Archive for the ‘Making A Difference’ Category

Do You Need Money for College?

Thursday, March 28th, 2013

APP’s Blueprints College Access Initiative sponsoring FAFSA completion events in Chilton, Franklin, Perry, and Shelby Counties. 
University of Montevallo Financial Aid Officers Kim Miller and Maria Parker, Blueprints Mentor Ashley Humphrey, AmeriCorps*VISTA Courtney Bennett, Blueprints Mentor Darlena Garner, Blueprints Program Coordinator Hannah Selles, and Blueprints Volunteer Jay Causey at a FAFSA completion event in Montevallo.

University of Montevallo Financial Aid Officers Kim Miller and Maria Parker, Blueprints Mentor Ashley Humphrey, AmeriCorps*VISTA Courtney Bennett, Blueprints Mentor Darlena Garner, Blueprints Program Coordinator Hannah Selles, and Blueprints Volunteer Jay Causey at a FAFSA completion event in Montevallo.

Through a collaboration with the Alabama Department of Education, members of its higher education alliance, and local school districts, APP’s Blueprints College Access Initiative is aiming to boost Free Application for Federal Student Aid (FAFSA) completion by 20 percent in Chilton, Franklin, Perry, and Shelby Counties.

FAFSA completion helps students and their families access federal and most state financial support, including grants, scholarships, the lowest-cost student loans and work-study opportunities.  Studies show that 9 out of 10 students who complete the FAFSA go on to postsecondary education.

Blueprints held FAFSA completion events in February in Birmingham, Marion, Montevallo, and Phil Campbell. We are working with Judson College, Northwest-Shoals Community College and the University of Montevallo on intensive efforts in Chilton, Franklin, Perry, and Shelby Counties.  Over the next month we will host additional FAFSA completion events, provide individual assistance, and host FAFSA follow- up events where professionals and volunteers will help students and their families interpret financial aid packages offered by postsecondary institutions.

Blueprints works to increase educational attainment and create a college-going culture in the state.  Alabama ranks 44th in educational attainment, which is closely liked to personal and economic well-being.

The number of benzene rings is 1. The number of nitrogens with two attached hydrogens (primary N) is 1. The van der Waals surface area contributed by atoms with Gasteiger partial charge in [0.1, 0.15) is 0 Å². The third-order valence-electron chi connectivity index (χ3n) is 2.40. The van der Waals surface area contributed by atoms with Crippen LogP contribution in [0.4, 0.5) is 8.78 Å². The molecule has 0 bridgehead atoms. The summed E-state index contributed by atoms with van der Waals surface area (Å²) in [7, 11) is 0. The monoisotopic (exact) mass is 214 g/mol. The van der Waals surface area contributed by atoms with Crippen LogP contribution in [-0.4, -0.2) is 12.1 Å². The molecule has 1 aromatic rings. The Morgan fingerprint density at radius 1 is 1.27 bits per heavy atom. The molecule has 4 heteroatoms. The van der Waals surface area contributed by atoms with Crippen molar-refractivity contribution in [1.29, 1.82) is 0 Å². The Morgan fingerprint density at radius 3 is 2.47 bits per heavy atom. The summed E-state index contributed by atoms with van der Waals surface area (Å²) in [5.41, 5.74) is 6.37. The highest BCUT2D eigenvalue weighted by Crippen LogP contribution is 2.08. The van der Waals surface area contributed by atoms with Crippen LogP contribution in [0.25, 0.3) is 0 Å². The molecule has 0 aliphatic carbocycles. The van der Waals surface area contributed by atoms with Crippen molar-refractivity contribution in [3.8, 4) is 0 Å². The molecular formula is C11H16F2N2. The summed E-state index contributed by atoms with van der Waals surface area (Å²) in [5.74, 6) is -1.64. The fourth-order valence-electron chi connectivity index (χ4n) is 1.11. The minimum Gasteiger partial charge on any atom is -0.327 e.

If you are an educator, parent or student at a public high school in Chilton, Franklin, Perry or Shelby Counties and would like to host a FAFSA completion event or need assistance with completing the FAFSA or interpreting aid awards please contact us at 205.939.1408.

Further resources can be found  at and

The Gift of Hope: APP’s 2012 Holiday Membership Premium

Thursday, December 6th, 2012

As supporters of Alabama Possible-Alabama Poverty Project, you hope that together we can reduce, and one day end, poverty in Alabama.

That hope comes from the conviction, despite all evidence to the contrary, that something better awaits us if we have the courage to reach, work, and fight for it.

You can give the gift of hope with our 2012 gift membership premium.

This year, we teamed up with Camden’s BlackBelt Treasures and Lowndes County Artist Andrew McCall, who works with wisteria, Kudzu and grape vines he harvests from the backwoods of the Black Belt to make unique wreaths.  No two are alike.

For your donation of $50 or more, we’ll mail your honoree a gift box with artisan-made wreath adorned with burlap flowers (natural or Alabama Possible Blue) along with a special note acknowledging your gift and their membership in APP supporting of our work engaging, educating, and advocating to reduce poverty in Alabama.